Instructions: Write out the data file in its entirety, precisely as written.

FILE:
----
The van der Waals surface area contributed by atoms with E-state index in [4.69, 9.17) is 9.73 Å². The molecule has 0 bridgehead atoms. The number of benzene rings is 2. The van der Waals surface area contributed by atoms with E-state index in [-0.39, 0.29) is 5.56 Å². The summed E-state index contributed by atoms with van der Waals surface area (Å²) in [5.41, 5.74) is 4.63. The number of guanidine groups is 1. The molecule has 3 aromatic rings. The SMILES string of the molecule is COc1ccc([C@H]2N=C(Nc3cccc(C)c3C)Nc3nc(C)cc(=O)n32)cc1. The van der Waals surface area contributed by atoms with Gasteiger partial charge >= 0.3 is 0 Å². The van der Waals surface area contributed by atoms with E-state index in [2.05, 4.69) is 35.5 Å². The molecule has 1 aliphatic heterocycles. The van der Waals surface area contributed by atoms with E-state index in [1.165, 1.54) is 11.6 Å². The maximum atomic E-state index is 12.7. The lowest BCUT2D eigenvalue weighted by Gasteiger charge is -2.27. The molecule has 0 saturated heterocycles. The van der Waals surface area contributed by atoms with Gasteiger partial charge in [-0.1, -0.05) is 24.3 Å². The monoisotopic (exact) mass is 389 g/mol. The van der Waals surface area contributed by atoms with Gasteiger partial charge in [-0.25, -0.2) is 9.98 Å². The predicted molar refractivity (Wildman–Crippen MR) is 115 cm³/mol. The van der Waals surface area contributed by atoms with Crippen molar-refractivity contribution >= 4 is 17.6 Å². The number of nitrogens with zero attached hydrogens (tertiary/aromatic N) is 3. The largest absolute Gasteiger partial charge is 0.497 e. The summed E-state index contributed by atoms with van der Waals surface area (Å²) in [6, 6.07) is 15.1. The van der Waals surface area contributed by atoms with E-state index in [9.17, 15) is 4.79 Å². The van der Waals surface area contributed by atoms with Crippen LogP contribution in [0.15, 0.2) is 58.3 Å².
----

The van der Waals surface area contributed by atoms with E-state index in [4.69, 9.17) is 9.73 Å². The molecule has 0 bridgehead atoms. The number of benzene rings is 2. The van der Waals surface area contributed by atoms with E-state index in [-0.39, 0.29) is 5.56 Å². The summed E-state index contributed by atoms with van der Waals surface area (Å²) in [5.41, 5.74) is 4.63. The number of guanidine groups is 1. The molecule has 3 aromatic rings. The SMILES string of the molecule is COc1ccc([C@H]2N=C(Nc3cccc(C)c3C)Nc3nc(C)cc(=O)n32)cc1. The van der Waals surface area contributed by atoms with Gasteiger partial charge >= 0.3 is 0 Å². The van der Waals surface area contributed by atoms with E-state index in [2.05, 4.69) is 35.5 Å². The molecule has 1 aliphatic heterocycles. The van der Waals surface area contributed by atoms with E-state index in [1.165, 1.54) is 11.6 Å². The maximum atomic E-state index is 12.7. The lowest BCUT2D eigenvalue weighted by Gasteiger charge is -2.27. The molecule has 0 saturated heterocycles. The van der Waals surface area contributed by atoms with Gasteiger partial charge in [-0.1, -0.05) is 24.3 Å². The monoisotopic (exact) mass is 389 g/mol. The van der Waals surface area contributed by atoms with Gasteiger partial charge in [-0.25, -0.2) is 9.98 Å². The predicted molar refractivity (Wildman–Crippen MR) is 115 cm³/mol. The van der Waals surface area contributed by atoms with Crippen molar-refractivity contribution >= 4 is 17.6 Å². The number of nitrogens with zero attached hydrogens (tertiary/aromatic N) is 3. The largest absolute Gasteiger partial charge is 0.497 e. The summed E-state index contributed by atoms with van der Waals surface area (Å²) in [6, 6.07) is 15.1. The van der Waals surface area contributed by atoms with E-state index in [9.17, 15) is 4.79 Å². The van der Waals surface area contributed by atoms with Crippen LogP contribution in [0.15, 0.2) is 58.3 Å².